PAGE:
Issue 40 (2013)

Liubov’ Arkus: Anton's Right Here (Anton tut riadom, 2012)

reviewed by Greg Dolgopolov © 2013

Several years ago, the respected film journal Seans published a strange poem entitled ‘People’ by an unknown author, Anton Kharitonov:

People are kind, happy, sad, kind, good, grateful;
Big people, small people.
[People] wander, run, jump, talk, watch, listen...
People are finite. People fly… People endure…

antonThe poem ‘People’ started the whole documentary project and can be heard in its entirety at the end of the film. Seans editor Liubov’ Arkus wanted to meet the author. She and her crew found Anton, a teenage boy with autism. It is hard to believe that this shy, constantly moving, inarticulate boy could have written something so perceptive. Over the next four years Arkus followed Anton, encouraging him to express himself from writing in the sand at a lakeside summer camp to observing his scribbles on his wallpaper at home. She followed him as he continually walked away from her camera. She observed him at home with his single mother Rinata. She accompanied him with different crew members through the ups and downs of his life: constantly running away, self-harming from one institution to another, experiencing happiness in making a strong connection with a volunteer worker, discovering new survival skills. She watched as his life turned upside down when he lost his mother to cancer and was left all alone. And she was there when Anton eventually found a relationship with his estranged father.

antonFrom the first shot of Anton running around, yelping incoherently in the grey light of destitution there is a realization that this is going to be difficult viewing: the lead character will repulse, he will be exploited and tragedy will befall him. But gradually we warm to Anton. It is his desire to communicate and to be close, to be near, to be loved that is the driving force of the film. Gradually, surreptitiously he brings us in and we get close to him. The camera always follows him as he tries to move away. Perhaps it is a game; perhaps he is not running away; perhaps this is a game of tag where he wants to be caught, eventually. He is most comfortable in the countryside where he finds buoyancy at a community facility. Through his friendship with David, one of the volunteers, Anton becomes more confident and articulate. But when David leaves, Anton’s world falls apart. He becomes unmanageable for the community and ends up in a psychiatric ward, heavily sedated and deeply unhappy.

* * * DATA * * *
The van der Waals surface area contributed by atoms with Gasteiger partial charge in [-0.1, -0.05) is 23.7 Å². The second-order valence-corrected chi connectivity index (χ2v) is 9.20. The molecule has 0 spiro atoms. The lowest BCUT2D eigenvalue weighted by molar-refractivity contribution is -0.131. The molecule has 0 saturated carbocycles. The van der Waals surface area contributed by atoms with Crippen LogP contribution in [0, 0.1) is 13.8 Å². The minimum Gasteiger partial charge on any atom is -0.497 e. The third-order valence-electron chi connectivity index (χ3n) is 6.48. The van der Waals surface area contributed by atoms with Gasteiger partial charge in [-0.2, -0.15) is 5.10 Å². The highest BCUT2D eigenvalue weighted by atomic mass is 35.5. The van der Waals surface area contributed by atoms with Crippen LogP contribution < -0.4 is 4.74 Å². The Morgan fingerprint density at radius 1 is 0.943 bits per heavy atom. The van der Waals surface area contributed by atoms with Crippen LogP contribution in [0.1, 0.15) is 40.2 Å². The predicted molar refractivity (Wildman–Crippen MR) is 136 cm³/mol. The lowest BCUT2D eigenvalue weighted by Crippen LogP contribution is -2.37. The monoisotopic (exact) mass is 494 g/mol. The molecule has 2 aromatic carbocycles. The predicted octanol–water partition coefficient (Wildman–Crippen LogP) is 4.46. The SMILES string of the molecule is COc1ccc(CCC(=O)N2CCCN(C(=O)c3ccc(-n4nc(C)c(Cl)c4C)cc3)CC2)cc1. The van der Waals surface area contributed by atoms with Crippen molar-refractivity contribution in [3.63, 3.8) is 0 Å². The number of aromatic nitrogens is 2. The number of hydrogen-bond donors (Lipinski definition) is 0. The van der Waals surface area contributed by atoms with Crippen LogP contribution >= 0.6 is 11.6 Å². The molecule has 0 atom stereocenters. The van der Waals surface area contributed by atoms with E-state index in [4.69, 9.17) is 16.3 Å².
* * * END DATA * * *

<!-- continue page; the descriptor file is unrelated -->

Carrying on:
There are three things that I find continually surprising about Russia: the hot, humid and lush summers; the lack of knowledge in the West about the way in which people with disabilities are treated in Russia; and how cinema or, specifically the camera, can make a difference to people’s lives.

antonAnton’s Right Here is an unusual documentary. It is not only a durational observational documentary as the director and the cameraman, Alisher Khamidkhodzhaev, get involved in the action over a number of years. It is not really a typical social welfare film demonstrating how miserable conditions are and complaining about lack of resources. It is not an essay film, although it does have that feel of the narrator ruminating about the nature of the camera and the documentary process, the impact of the camera on the subject and upon themselves and their personal connections to the narrative while making unexpected associations. But it is one of the most important documentaries to come out of Russia in many years for the emotional and social impact and its disarming simplicity, frankness and readiness to tackle a difficult subject with a clear argument, but without an issue-based agenda. 

anton Arkus is not unlike Agnes Varda in her restless search for something intangible in The Gleaners & I (2000). There is an awareness of herself not only as an objective filmmaker, but as a participant. The claim, mid-way through Anton’s Right Here, that the director needed to enter the frame and get involved, that she needed not just to observe Anton, but to cuddle and engage with him directly, is understandable and humane, but somewhat disingenuous. What should we expect? Why this subject and not another? Is there a social welfare agenda to demonstrate the plight of the unrecognized and unsupported autistic community in Russia? If there is it, it certainly emerges as part of the subtext.